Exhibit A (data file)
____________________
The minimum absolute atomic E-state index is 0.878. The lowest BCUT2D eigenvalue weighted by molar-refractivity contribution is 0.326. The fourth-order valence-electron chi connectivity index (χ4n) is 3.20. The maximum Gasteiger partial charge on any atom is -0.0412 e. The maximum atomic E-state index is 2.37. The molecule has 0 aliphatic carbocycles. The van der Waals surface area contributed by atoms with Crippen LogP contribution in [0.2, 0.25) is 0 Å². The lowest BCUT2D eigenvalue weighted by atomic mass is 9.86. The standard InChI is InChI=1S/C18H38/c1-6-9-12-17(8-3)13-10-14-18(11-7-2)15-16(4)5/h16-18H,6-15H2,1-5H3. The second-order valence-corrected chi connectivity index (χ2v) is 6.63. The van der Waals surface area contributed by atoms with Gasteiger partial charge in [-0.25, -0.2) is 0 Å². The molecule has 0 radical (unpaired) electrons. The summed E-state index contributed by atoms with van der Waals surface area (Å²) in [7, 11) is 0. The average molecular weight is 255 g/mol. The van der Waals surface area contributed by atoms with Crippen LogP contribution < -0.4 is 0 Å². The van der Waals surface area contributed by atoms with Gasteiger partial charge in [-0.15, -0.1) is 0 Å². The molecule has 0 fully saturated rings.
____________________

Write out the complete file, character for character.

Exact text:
The minimum absolute atomic E-state index is 0.878. The lowest BCUT2D eigenvalue weighted by molar-refractivity contribution is 0.326. The fourth-order valence-electron chi connectivity index (χ4n) is 3.20. The maximum Gasteiger partial charge on any atom is -0.0412 e. The maximum atomic E-state index is 2.37. The molecule has 0 aliphatic carbocycles. The van der Waals surface area contributed by atoms with Crippen LogP contribution in [0.2, 0.25) is 0 Å². The lowest BCUT2D eigenvalue weighted by atomic mass is 9.86. The standard InChI is InChI=1S/C18H38/c1-6-9-12-17(8-3)13-10-14-18(11-7-2)15-16(4)5/h16-18H,6-15H2,1-5H3. The second-order valence-corrected chi connectivity index (χ2v) is 6.63. The van der Waals surface area contributed by atoms with Gasteiger partial charge in [-0.25, -0.2) is 0 Å². The molecule has 0 radical (unpaired) electrons. The summed E-state index contributed by atoms with van der Waals surface area (Å²) in [7, 11) is 0. The average molecular weight is 255 g/mol. The van der Waals surface area contributed by atoms with Crippen LogP contribution < -0.4 is 0 Å². The van der Waals surface area contributed by atoms with Gasteiger partial charge in [-0.15, -0.1) is 0 Å². The molecule has 0 fully saturated rings.